• Redesigning of the Toyota Customer Contact Centre

 

The call centre was having a lot of issues handling customer calls for three major brands – Toyota, Lexus and Scion. Customer satisfaction was poor because of wait times averaging 20-40 minutes just to get someone on the line. And then to find answers to customers’ questions, service reps needed to access 13 different applications and often talk to Tech Support or even walk to filing cabinets to find hard copy information.

The company employed design thinking to solve the problem. Service reps were specifically asked what their primary frustrations were and what they needed to do their job better. Service Reps participated in the development of solutions and therefore had ownership over its success. They invested keenly as they immediately saw the benefits of the proposed changes. With training, modified internal process and better software tools, Support Reps could solve customer problems with two fewer calls, faster response times and a saving of millions of dollars. The project became a model for problem-solving and change management within the entire organization.      

 

  • Procter & Gamble (P&G)

 

P&G, one of the world’s largest FMCG companies, observed consumers in store and realized that by primarily targeting women over 50, the skincare industry had overlooked the key segment of women in their thirties and forties. P&G then tested prototypes, pricing models and instore displays with these consumers, ultimately leading to the launch of a new product range designed to meet consumer needs.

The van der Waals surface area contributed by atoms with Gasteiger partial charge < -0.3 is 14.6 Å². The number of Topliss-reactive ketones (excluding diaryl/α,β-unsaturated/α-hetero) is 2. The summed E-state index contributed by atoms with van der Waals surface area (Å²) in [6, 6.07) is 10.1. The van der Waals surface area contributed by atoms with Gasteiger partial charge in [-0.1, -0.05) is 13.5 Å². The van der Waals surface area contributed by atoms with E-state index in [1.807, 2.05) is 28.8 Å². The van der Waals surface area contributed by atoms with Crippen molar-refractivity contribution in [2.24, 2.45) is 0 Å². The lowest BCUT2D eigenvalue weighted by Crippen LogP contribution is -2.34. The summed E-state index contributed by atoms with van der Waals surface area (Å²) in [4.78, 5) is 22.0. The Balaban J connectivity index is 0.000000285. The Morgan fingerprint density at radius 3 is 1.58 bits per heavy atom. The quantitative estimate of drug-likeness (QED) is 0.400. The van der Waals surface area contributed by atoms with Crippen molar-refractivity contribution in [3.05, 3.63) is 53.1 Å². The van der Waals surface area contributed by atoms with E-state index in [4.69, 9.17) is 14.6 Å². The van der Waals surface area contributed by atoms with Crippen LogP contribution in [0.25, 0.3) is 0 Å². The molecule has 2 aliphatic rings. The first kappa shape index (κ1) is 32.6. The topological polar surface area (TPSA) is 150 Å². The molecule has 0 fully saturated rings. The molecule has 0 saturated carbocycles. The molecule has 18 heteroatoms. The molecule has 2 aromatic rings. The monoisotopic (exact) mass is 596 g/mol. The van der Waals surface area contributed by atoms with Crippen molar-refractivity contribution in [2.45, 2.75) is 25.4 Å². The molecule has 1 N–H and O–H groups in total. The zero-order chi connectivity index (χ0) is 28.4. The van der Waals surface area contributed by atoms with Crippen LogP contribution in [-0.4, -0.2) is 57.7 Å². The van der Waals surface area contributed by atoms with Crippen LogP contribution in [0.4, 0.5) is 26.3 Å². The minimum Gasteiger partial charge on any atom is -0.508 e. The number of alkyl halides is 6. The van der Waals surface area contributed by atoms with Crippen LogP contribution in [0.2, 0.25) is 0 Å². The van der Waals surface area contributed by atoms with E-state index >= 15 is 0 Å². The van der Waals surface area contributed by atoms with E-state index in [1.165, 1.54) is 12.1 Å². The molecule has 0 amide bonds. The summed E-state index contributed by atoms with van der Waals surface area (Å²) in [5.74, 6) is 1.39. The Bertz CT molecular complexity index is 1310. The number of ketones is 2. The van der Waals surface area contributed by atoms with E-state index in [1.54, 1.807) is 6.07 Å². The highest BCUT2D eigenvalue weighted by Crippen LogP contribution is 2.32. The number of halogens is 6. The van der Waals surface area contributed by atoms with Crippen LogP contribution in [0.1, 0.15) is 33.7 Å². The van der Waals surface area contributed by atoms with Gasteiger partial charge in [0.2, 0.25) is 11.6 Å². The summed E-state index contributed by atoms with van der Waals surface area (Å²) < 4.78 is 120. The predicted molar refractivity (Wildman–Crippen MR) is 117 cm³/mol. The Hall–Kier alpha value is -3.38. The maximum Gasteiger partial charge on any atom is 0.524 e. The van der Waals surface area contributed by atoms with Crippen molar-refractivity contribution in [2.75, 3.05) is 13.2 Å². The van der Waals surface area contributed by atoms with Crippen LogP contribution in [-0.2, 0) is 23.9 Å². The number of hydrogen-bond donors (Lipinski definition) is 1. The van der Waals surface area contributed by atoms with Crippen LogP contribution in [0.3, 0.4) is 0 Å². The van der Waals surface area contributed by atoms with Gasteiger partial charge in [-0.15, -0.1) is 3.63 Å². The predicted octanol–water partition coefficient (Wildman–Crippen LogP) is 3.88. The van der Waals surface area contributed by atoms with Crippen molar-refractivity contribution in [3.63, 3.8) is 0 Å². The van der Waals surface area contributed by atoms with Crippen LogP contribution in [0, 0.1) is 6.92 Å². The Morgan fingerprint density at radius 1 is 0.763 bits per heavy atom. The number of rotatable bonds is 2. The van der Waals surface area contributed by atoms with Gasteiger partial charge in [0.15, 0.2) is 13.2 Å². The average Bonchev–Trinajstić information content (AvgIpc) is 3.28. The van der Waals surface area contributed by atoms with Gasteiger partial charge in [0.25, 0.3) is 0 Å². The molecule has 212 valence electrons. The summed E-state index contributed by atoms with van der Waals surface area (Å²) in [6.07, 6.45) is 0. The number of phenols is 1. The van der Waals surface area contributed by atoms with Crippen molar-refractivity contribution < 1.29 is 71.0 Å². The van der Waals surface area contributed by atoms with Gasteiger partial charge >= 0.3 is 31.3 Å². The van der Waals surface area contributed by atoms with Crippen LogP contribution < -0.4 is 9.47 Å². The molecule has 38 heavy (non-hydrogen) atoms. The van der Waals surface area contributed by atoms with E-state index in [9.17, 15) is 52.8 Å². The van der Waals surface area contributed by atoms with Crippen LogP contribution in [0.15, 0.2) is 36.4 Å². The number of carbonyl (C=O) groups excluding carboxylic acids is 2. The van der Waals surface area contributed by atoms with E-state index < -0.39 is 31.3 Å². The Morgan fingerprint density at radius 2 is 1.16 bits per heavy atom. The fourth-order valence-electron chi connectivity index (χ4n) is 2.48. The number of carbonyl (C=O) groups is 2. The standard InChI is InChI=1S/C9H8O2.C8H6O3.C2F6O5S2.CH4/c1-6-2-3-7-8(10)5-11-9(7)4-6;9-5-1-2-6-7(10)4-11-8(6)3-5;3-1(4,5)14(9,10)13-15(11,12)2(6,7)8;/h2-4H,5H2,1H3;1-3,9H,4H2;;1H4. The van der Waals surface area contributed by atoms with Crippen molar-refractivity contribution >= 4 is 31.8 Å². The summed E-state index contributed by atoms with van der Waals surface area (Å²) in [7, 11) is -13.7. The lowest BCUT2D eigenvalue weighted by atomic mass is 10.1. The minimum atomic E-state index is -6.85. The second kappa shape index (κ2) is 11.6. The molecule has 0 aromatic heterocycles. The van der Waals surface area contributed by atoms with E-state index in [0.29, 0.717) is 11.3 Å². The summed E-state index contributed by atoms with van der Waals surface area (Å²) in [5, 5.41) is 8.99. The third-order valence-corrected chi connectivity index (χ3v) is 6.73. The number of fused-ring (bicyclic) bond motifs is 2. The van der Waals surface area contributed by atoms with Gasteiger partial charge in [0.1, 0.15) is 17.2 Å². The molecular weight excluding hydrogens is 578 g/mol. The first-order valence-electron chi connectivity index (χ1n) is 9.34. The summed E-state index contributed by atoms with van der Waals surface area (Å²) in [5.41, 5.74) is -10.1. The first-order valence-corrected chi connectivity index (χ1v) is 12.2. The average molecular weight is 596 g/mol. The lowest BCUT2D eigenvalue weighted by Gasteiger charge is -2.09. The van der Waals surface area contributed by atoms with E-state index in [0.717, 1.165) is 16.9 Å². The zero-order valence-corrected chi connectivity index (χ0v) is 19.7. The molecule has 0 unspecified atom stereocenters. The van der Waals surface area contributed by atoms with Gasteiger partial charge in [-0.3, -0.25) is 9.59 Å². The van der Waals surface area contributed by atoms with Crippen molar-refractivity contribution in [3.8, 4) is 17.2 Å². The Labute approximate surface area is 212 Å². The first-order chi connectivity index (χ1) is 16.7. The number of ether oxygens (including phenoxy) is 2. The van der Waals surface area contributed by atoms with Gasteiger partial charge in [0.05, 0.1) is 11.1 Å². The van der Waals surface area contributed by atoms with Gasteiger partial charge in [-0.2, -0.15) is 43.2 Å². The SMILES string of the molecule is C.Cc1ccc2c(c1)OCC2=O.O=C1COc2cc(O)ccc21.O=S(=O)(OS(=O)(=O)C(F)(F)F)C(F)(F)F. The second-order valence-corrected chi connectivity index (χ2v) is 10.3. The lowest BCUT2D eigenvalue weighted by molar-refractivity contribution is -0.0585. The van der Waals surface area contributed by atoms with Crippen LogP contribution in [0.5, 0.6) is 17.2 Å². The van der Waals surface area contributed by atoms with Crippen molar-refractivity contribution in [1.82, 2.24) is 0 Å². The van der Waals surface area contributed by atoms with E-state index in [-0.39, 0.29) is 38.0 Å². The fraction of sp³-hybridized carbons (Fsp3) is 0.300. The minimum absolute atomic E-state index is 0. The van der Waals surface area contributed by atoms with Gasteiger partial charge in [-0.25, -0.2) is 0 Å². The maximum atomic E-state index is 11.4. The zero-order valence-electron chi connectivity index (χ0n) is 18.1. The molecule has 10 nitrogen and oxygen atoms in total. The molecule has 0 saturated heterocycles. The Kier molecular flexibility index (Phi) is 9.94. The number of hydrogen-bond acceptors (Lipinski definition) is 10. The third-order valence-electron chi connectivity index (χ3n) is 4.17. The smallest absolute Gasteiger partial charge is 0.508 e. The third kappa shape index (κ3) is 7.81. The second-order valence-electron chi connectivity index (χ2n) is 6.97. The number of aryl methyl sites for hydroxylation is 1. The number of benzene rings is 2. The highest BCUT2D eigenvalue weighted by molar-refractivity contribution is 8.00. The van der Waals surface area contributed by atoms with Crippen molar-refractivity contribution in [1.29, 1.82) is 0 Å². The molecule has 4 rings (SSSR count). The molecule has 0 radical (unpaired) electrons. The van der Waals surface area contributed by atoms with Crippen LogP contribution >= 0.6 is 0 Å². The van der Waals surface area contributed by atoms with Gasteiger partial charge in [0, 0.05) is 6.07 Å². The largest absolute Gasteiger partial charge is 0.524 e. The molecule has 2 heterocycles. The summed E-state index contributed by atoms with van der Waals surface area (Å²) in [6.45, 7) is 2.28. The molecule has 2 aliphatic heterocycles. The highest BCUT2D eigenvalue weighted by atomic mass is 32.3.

• Sanitation in Vietnam and Cambodia

 

This is an example that shows Design thinking is not just confined to big businesses but can be successfully applied to social contexts too. In a TED Talk, Jeff Chapin describes how he and his team could develop toilets and handwashing systems that truly met villagers needs, through design thinking.

The team observed the villagers in context to gather important cultural insights which influenced the decision to create sanitation systems that could be upgraded over time: the same approach taken by villagers to improving their own homes. The team also tested prototypes with the villagers, initially in traditional focus groups and later asking villagers to live with the prototypes in their homes over a period of weeks. This allowed the team to optimise the sanitation systems and identify use cases. They soon found out that what mattered most to the villagers was being to wash their hands in the kitchen to prevent illness through contaminated food.

 

Challenges in applying Design Thinking

 

  • Changing focus from internal processes to customer experience